Utilities for seed-independent multidimensional nonuniform sampling
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A set of command-line utilities for deterministically (i.e. without pseudorandom numbers) constructing nonuniform sampling schedules on multidimensional Nyquist grids. The gaputil is a utility to construct schedules using the generalized gap sampling framework published in:

Worley, B., Powers, R., Deterministic Multidimensional Nonuniform Gap Sampling, Journal of Magnetic Resonance, 2015, 261: 19-26.

The rejutil and jitutil are utilities to construct schedules from density functions using a quasirandom accept-reject sampling method published in:

Worley, B., Subrandom Methods for Multidimensional Nonuniform Sampling, Journal of Magnetic Resonance, 2016, 269: 128-137.


Gap sampling came into vogue in the field of Nuclear Magnetic Resonance (NMR) when Hyberts and Wagner introduced their Poisson-gap (PG) sampler for building Nonuniform Sampling (NUS) schedules. This project is the software realization of a full generalization of their PG method to admit any gap equation.

Initial versions of gaputil contained hard-coded Poisson-gap, sine-gap, and sine-burst (cf. Worley and Powers, above) gap equations. The generality of the proposed framework was a tempting opportunity for me to embed the Julia programming language into one of my software projects. By embedding Julia into my existing gap sampling algorithm, this utility enables the construction of NUS schedules from completely arbitrary gap equations.

Examples using gaputil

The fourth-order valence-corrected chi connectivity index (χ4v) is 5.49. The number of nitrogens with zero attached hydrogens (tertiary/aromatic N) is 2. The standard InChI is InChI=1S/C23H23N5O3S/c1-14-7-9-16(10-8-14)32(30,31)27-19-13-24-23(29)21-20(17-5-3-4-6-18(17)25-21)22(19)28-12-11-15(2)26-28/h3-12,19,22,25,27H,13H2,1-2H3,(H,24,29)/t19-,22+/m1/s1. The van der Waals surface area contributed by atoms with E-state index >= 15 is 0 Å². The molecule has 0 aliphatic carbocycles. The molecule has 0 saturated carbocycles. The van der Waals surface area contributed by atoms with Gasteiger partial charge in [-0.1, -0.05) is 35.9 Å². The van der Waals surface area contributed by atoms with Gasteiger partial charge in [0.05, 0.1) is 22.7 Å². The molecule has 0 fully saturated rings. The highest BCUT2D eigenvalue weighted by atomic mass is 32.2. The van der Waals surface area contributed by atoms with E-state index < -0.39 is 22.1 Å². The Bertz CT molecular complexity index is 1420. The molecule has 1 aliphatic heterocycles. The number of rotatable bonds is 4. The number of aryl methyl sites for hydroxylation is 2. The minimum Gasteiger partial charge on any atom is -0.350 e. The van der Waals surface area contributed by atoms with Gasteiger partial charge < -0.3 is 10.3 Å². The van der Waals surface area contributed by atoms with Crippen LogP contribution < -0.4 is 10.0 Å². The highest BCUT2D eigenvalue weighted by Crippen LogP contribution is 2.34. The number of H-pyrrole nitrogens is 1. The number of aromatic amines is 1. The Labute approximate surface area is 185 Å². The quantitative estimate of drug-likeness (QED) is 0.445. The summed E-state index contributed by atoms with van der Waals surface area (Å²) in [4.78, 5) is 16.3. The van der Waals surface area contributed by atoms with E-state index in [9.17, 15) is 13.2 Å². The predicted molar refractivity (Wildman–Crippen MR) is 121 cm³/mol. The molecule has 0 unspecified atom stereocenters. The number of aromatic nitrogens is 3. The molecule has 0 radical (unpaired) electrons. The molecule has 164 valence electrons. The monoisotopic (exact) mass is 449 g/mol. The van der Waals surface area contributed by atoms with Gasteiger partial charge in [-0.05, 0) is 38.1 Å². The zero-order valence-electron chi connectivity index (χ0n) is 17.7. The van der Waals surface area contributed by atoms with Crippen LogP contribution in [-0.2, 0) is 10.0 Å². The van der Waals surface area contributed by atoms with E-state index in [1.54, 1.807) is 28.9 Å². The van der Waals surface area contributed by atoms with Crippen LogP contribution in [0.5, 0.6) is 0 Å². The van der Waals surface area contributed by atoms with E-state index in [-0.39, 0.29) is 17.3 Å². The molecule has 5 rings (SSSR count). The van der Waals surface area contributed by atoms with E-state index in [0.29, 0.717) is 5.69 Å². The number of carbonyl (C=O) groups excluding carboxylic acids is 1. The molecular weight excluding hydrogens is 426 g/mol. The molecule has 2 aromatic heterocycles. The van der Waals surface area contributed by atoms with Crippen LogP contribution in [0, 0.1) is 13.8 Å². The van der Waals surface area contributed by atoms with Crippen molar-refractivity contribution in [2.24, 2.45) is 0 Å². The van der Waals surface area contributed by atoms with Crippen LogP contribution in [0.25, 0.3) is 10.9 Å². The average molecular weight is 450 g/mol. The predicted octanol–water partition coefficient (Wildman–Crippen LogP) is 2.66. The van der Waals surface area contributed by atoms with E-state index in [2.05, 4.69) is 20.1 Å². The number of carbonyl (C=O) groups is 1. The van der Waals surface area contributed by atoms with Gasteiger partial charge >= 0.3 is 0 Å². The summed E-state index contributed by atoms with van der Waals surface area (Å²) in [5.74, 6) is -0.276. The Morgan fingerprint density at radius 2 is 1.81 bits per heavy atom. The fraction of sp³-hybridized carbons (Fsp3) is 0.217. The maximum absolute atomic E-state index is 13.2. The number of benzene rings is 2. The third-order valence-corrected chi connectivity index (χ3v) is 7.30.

The gaputil program reads a gap equation from the command line in string form, passes it to Julia for just-in-time compilation, and then evaluates it as needed until an optimal schedule is arrived at. The function prototype used by gaputil looks like this in Julia:

g(x::Float64, d::Int32,

where x holds the current gap sequence term, d is the currently sampled grid dimension, O is the current origin in the grid, N is the size of the grid, and L is a scaling factor that gaputil will optimize in its attempts to create a schedule of the correct global sampling density.

The simplest possible gap equation merely uses the scaling factor, resulting in a uniform lattice:

g(x, d, O, N, L) = L

The sine-gap equation is fairly simple as well:

g(x, d, O, N, L) =
  L * sin((pi/2) * (x + sum(O)) / sum(N))

The sine-burst equation gets a bit more complicated:

g(x, d, O, N, L) =
  L * sin((pi/2) * (x + sum(O)) / sum(N)) *
  sin((pi/4) * N[d] * (x + sum(O)) / sum(N))^2

In short, gaputil accepts almost any inline function having Julia syntax.

Examples using rejutil and jitutil

The rejutil and jitutil programs also use Julia to interpret their density function, but this function is of a simpler form:

f(x::Array{Float64,1}, N::Array{Float64,1})

where x now holds the current grid index, and N still holds the total grid size. No optimization is performed: rejutil simply draws a set number of points (grid indices) from the distribution specified in the density function. On the other hand, jitutil draws the same number of points using a jittered rejection sampling algorithm.

The simplest possible density function is a uniform grid:

f(x, N) = 1.0

An exponentially weighted function would look like this:

f(x, N) = exp(-sum(x ./ N))

Like gaputil, rejutil and jitutil will accept any inline function having Julia syntax and conforming to the interface specified above.


You will need to have Julia 0.4.0-dev compiled and installed in order to build nusutils. It is recommended that you compile and install from the latest GitHub nightly commit.

Once Julia is installed into the path, you can compile and install gaputil, rejutil and jitutil as follows:

git clone git://github.com/geekysuavo/nusutils.git

cd nusutils


sudo make install


This project is released under the GNU GPL 2.0.

Have fun with it,

*~ Brad.*